BACKGROUND: non-steroidal anti-inflammatory drugs (NSAIDs) are used commonly to treat osteoarthritis in older patients.
OBJECTIVE: to explore the understandings of risk that older-aged primary care patients have in the context of the use of oral NSAIDs to treat osteoarthritis.
METHOD: semi-structured interviews were conducted with 15 patients who were recruited from four general practices located in Sydney, Australia. Patients were aged at least 65 years and were currently taking, or in the past 2 years had taken, an NSAID for osteoarthritis. Emergent themes were identified from the transcripts and were compared within and across transcripts to develop more abstract concepts.
RESULTS: patients demonstrated three key 'modes of disengagement' from medication-specific risk information, each of which could also be a mode of modulating a sense of danger and each of which would demand a unique clinical response. These were: 'transference of responsibility'-transferring the responsibility to their GP, 'general versus specific risk'-considering the risk of taking medicine in general as opposed to the specific risk of taking an NSAID, and 'personal immunity'-some patients with a long history of NSAID use without apparent toxicity believed they were, therefore, not at risk of future adverse effects, while a few patients believed they were immune to adverse effects of drugs in general.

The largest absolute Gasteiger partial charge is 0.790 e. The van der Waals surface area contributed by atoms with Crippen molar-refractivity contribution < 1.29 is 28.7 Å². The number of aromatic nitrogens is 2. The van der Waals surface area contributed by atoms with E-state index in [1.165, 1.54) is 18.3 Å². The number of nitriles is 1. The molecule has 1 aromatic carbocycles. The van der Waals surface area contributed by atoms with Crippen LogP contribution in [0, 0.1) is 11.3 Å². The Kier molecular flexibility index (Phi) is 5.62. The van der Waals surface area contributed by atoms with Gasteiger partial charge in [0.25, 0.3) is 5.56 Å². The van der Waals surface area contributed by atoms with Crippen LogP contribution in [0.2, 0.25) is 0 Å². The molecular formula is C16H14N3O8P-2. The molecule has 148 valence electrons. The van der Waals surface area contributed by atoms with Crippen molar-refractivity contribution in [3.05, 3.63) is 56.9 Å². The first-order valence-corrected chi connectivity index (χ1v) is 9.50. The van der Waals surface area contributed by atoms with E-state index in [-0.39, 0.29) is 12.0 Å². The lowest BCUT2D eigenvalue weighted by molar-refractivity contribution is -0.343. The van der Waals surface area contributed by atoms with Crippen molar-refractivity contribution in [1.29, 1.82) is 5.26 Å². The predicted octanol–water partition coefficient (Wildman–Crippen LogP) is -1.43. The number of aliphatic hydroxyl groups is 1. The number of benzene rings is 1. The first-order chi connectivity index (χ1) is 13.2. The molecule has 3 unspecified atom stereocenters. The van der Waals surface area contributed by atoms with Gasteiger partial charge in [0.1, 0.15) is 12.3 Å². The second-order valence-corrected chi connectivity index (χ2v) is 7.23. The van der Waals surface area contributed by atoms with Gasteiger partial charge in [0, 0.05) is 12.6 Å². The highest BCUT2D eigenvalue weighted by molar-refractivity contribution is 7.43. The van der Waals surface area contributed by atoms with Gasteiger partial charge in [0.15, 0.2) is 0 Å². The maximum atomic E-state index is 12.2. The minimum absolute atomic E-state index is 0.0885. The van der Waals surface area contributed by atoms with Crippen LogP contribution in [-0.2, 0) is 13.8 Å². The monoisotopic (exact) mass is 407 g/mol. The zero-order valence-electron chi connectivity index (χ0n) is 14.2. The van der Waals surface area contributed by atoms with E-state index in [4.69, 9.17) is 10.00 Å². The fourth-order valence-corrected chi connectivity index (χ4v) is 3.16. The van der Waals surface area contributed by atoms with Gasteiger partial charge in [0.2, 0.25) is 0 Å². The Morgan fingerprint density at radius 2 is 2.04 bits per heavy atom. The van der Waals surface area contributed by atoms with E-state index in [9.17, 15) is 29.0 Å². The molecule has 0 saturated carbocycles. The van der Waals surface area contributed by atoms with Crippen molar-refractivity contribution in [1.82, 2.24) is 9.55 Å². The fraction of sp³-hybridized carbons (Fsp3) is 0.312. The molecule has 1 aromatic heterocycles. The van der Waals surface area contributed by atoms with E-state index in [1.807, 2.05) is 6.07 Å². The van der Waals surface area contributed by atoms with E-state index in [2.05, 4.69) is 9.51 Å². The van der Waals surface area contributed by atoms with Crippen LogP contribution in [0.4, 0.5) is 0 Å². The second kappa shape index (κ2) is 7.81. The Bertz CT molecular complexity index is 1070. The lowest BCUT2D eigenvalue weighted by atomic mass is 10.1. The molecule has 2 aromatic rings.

CONCLUSION: there is a need for greater recognition of these 'modes of disengagement'/'hazard modulation' in order to attain a clinical response leading to safer, more effective and more ethical use of medicines.
- non-steroidal anti-inflammatory drugs
- risk perception
- qualitative research